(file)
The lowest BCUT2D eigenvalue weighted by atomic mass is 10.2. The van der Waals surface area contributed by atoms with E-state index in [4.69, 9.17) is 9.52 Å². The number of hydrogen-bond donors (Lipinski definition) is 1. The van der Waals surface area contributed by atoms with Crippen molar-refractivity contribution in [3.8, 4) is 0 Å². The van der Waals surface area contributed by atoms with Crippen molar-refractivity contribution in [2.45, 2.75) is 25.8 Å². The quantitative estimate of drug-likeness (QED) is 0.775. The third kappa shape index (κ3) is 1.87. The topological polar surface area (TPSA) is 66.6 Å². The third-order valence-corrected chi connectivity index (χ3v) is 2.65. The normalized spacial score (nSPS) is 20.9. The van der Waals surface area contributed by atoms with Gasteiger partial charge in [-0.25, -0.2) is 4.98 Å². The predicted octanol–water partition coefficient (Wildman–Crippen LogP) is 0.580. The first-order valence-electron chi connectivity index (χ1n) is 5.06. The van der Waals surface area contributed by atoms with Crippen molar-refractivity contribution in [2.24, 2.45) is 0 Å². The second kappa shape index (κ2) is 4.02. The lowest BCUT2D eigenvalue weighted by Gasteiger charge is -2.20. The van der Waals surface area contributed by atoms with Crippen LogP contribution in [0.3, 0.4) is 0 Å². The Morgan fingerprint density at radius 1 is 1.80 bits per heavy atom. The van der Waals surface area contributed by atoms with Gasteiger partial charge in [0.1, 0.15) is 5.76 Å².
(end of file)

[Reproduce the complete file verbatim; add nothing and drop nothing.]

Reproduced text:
The lowest BCUT2D eigenvalue weighted by atomic mass is 10.2. The van der Waals surface area contributed by atoms with E-state index in [4.69, 9.17) is 9.52 Å². The number of hydrogen-bond donors (Lipinski definition) is 1. The van der Waals surface area contributed by atoms with Crippen molar-refractivity contribution in [3.8, 4) is 0 Å². The van der Waals surface area contributed by atoms with Crippen molar-refractivity contribution in [2.45, 2.75) is 25.8 Å². The quantitative estimate of drug-likeness (QED) is 0.775. The third kappa shape index (κ3) is 1.87. The topological polar surface area (TPSA) is 66.6 Å². The third-order valence-corrected chi connectivity index (χ3v) is 2.65. The normalized spacial score (nSPS) is 20.9. The van der Waals surface area contributed by atoms with Gasteiger partial charge in [-0.25, -0.2) is 4.98 Å². The predicted octanol–water partition coefficient (Wildman–Crippen LogP) is 0.580. The first-order valence-electron chi connectivity index (χ1n) is 5.06. The van der Waals surface area contributed by atoms with Crippen molar-refractivity contribution in [2.24, 2.45) is 0 Å². The second kappa shape index (κ2) is 4.02. The lowest BCUT2D eigenvalue weighted by Gasteiger charge is -2.20. The van der Waals surface area contributed by atoms with Crippen LogP contribution in [0.3, 0.4) is 0 Å². The Morgan fingerprint density at radius 1 is 1.80 bits per heavy atom. The van der Waals surface area contributed by atoms with Gasteiger partial charge in [0.1, 0.15) is 5.76 Å².